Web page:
USC will be represented by two aces, Reggie Bush and Matt Leinart, in the top 10 of the NFL draft in the not too distant future, I'd say. Such a distinction doesn't happen every year. A runner like Bush, who has both rare speed and the rare ability to make hard, fast cuts, is rarely combined with a college passer who has Leinart's coolness and proficiency under pressure.

That isn't to say they'll win the national college championship in the Orange Bowl Jan. 4. To beat an Oklahoma team that's much improved this year, Leinart will have to put the ball in Bush's hands much more often. At either running back or wide receiver, Bush can and should be thrown to repeatedly in open land away from the scrimmage line. And he should carry every punt and kickoff.

First down, ideally, is Leinart's down. There's less double-coverage then and less heat on passers. On first down, he should throw almost every time.

Second down should belong to Bush. Because of defensive tendencies, it offers the widest selection of running plays.

The defenses that Leinart and Bush will encounter in the NFL and the Orange Bowl feast on first-down runners and on third-down passers. Why give them that glory? Trojan offensive coordinator Norm Chow's play design promises success to any good players getting smart play selection.




Lovie Smith May Have It All Now

THE CHICAGO BEARS are back in business if — as seems possible now — Lovie Smith has finally found a quarterback: one Chad Hutchinson. When Smith came to the Bears this year as their new head coach after doing the impossible in St. Louis, giving the Rams a defense, he did the same in Chicago, restoring the Bear defense to respectability. He also settled down Chicago's special teams. But on offense, one Bear quarterback after another has been hurt or faltered or failed. No more.

Hutchinson might not be Chicago's final answer — he might not even be the answer this week in Jacksonville — but he was clearly the answer in the Minnesota game Sunday, shooting down the Vikings with three touchdown passes, 24-14, and proving to Chicagoland that when Lovie Smith has a quarterback, he has a winner.

Skeptics noted instantly that all three touchdowns were thrown on third down, meaning that Hutchinson was mostly capitalizing on Minnesota's inept defense. (The NFL's good defensive teams with their blitzers and tight coverages own third down.) Versus the Vikings, with the game on the line, Hutchinson converted 10 of his first 16 third-down chances, meaning, among other things, that Coach Smith didn't trust him to throw on first or second down. But if he's for real, Smith will.

There was a time in Dallas when Hutchinson was going to be the Cowboys' savior, their new Roger Staubach. Yet he was a baseball pitcher, too, and the St. Louis Cardinals gave him a chance. In time, so did the Cowboy football team, for one unhappy season. He also played football in Europe. When the Bears called, Hutchinson had matured, and Lovie Smith finally had a complete team — for one game at least.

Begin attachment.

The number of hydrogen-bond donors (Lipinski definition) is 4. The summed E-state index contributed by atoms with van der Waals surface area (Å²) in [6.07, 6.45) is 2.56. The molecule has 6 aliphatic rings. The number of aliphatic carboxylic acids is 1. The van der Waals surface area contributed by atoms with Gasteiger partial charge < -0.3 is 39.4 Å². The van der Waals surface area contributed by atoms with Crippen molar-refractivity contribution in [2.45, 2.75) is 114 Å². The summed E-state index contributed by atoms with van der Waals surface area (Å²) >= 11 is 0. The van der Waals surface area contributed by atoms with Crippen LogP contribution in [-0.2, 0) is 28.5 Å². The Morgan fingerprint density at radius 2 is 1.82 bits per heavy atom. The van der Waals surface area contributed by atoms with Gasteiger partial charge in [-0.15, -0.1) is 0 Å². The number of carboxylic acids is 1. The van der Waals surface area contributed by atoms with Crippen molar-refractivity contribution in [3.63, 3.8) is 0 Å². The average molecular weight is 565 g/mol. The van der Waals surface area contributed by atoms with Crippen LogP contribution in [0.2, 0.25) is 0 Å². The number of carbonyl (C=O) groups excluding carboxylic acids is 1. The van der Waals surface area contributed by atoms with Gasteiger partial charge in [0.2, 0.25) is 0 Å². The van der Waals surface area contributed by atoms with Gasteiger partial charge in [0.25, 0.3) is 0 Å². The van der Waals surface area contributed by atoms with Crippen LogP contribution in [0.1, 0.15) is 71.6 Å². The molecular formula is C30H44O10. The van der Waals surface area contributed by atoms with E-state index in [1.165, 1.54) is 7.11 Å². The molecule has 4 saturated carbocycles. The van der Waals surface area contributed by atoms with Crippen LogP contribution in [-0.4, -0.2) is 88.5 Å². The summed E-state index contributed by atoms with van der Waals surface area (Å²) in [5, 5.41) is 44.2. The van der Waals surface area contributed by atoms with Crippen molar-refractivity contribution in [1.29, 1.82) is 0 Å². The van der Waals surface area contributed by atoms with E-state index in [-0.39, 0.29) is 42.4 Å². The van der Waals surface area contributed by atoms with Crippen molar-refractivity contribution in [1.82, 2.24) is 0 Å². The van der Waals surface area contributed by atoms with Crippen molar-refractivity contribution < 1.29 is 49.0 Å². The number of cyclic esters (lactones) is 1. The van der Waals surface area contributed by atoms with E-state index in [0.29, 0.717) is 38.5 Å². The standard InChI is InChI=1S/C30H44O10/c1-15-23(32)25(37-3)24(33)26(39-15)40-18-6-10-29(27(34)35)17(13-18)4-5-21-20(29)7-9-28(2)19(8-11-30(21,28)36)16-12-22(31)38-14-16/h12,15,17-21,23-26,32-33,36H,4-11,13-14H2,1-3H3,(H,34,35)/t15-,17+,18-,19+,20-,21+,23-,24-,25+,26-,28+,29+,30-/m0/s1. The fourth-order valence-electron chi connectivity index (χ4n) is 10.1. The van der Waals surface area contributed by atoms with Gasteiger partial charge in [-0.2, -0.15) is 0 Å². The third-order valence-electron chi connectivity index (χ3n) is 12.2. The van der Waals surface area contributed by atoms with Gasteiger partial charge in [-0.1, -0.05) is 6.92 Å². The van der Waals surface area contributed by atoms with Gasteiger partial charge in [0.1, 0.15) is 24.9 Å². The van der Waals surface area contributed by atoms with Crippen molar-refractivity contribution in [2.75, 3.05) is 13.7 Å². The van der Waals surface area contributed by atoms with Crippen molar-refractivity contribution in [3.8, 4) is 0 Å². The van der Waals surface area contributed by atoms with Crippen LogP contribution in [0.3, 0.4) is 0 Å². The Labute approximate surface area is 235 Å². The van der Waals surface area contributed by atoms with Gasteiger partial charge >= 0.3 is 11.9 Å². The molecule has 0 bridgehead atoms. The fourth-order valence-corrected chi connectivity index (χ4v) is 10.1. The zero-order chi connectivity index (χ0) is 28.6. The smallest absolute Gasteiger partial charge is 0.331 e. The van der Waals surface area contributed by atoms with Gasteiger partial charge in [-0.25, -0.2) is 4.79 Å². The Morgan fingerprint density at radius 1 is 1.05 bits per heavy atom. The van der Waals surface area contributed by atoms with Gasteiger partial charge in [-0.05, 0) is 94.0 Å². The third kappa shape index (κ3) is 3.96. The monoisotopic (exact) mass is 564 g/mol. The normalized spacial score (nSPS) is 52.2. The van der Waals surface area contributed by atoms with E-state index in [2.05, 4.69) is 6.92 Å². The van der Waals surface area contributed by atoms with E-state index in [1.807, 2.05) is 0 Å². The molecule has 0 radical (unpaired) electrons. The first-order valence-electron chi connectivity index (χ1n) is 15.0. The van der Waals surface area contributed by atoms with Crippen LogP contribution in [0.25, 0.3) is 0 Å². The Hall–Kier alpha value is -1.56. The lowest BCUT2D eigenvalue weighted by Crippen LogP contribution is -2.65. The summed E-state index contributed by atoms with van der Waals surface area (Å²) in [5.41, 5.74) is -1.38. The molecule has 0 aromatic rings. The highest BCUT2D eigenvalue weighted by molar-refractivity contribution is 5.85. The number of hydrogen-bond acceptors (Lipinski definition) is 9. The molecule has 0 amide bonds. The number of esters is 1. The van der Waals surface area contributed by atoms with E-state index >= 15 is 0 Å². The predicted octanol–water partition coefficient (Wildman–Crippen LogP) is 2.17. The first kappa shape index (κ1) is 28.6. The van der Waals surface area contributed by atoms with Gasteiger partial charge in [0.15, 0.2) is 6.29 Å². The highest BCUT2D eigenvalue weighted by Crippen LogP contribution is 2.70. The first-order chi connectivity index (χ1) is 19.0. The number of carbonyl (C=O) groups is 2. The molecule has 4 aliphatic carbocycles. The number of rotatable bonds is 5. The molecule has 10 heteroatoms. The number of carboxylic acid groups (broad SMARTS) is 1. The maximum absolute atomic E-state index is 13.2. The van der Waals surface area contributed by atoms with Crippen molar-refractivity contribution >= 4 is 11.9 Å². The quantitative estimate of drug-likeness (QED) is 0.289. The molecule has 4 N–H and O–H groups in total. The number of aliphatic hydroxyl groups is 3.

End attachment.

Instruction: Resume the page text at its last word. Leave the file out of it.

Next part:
Is Atlanta's Vick Enough Quarterback?

THE ATLANTA FALCONS will get their second of five chances to clinch a division title this week when the Oakland Raiders come to town. But though the 9-3 Atlanta team owns the NFC South's sole winning record, it has the look of a team that will lose its first playoff start next month — to anybody.

The Falcon problem is that Michael Vick has furnished little evidence that he's an instinctively sound quarterback. In a 27-0 loss to division-rival Tampa Bay Sunday, Vick showed again that he can be lit up in the pocket by pass rushers. He's too small — in particular, he is too short — and he has a vision problem along with an accuracy problem and a confidence problem passing.

His strong arm and his great footspeed — he is by far the swiftest of today's quarterbacks — often seem to cover up his deficiencies, but they're always there. For instance, on the Tampa goal line Sunday, Vick threw two interceptions — throwing on either first or second down. Despite the fact that NFL interceptions are wildly overrated, getting so much weight in the league's passer ratings that they distort the record, a good passer knows better instinctively than to take a chance on an early-down, goal-line interception.

Unless he's losing in the fourth quarter on third or fourth down, an instinctively alert passer won't let the ball go toward an end-zone receiver unless his man is clearly open.

The Falcons seem to be one of the NFC's two standout teams, but in reality there's only one, Philadelphia. The 15 others — along with half of all AFC teams — are so closely matched that they're providing Las Vegas with more dead-even propositions every week than you'd see if two dozen strangers were flipping coins.




Running Back Wins Shootout

THE DALLAS COWBOYS used a running back to win a strange 43-39 shootout in Seattle Monday night when rookie Julius Jones ran the last 17 of his 198 yards to score in the last half minute. That took care of the Seahawks, who, it's beginning to seem, can never win games like this. Although Jones had tipped his hand with a 150-yard nationally televised performance on Thanksgiving Day, that was before the Chicago Bears had come together as a competitive football team.

So the question remains: Is Jones the sensation he seems to be? Or will he fall back to earth when the NFL's legions of defensive wizards have had a chance to examine him closely? The history of pro football suggests that Jones, a 217-pound, second-round draft choice last April from Notre Dame and Big Stone Gap, Va., will level off.